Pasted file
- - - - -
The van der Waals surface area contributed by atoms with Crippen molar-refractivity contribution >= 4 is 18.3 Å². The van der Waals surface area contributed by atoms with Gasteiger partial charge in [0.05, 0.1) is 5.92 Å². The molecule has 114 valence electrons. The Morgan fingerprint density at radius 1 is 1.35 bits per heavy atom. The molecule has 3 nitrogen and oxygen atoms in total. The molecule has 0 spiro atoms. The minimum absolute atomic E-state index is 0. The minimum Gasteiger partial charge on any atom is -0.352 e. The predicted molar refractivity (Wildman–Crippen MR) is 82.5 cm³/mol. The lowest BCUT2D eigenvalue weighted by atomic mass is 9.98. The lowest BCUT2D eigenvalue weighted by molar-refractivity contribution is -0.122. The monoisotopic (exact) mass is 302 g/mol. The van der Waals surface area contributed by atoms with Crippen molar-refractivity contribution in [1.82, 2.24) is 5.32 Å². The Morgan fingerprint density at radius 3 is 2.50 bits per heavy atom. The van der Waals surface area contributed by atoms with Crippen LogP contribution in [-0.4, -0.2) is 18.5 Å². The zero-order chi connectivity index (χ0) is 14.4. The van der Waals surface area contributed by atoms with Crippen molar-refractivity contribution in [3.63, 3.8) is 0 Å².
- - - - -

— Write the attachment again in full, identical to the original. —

The van der Waals surface area contributed by atoms with Crippen molar-refractivity contribution >= 4 is 18.3 Å². The van der Waals surface area contributed by atoms with Gasteiger partial charge in [0.05, 0.1) is 5.92 Å². The molecule has 114 valence electrons. The Morgan fingerprint density at radius 1 is 1.35 bits per heavy atom. The molecule has 3 nitrogen and oxygen atoms in total. The molecule has 0 spiro atoms. The minimum absolute atomic E-state index is 0. The minimum Gasteiger partial charge on any atom is -0.352 e. The predicted molar refractivity (Wildman–Crippen MR) is 82.5 cm³/mol. The lowest BCUT2D eigenvalue weighted by atomic mass is 9.98. The lowest BCUT2D eigenvalue weighted by molar-refractivity contribution is -0.122. The monoisotopic (exact) mass is 302 g/mol. The van der Waals surface area contributed by atoms with Crippen molar-refractivity contribution in [1.82, 2.24) is 5.32 Å². The Morgan fingerprint density at radius 3 is 2.50 bits per heavy atom. The van der Waals surface area contributed by atoms with Crippen LogP contribution in [-0.4, -0.2) is 18.5 Å². The zero-order chi connectivity index (χ0) is 14.4. The van der Waals surface area contributed by atoms with Crippen molar-refractivity contribution in [3.63, 3.8) is 0 Å².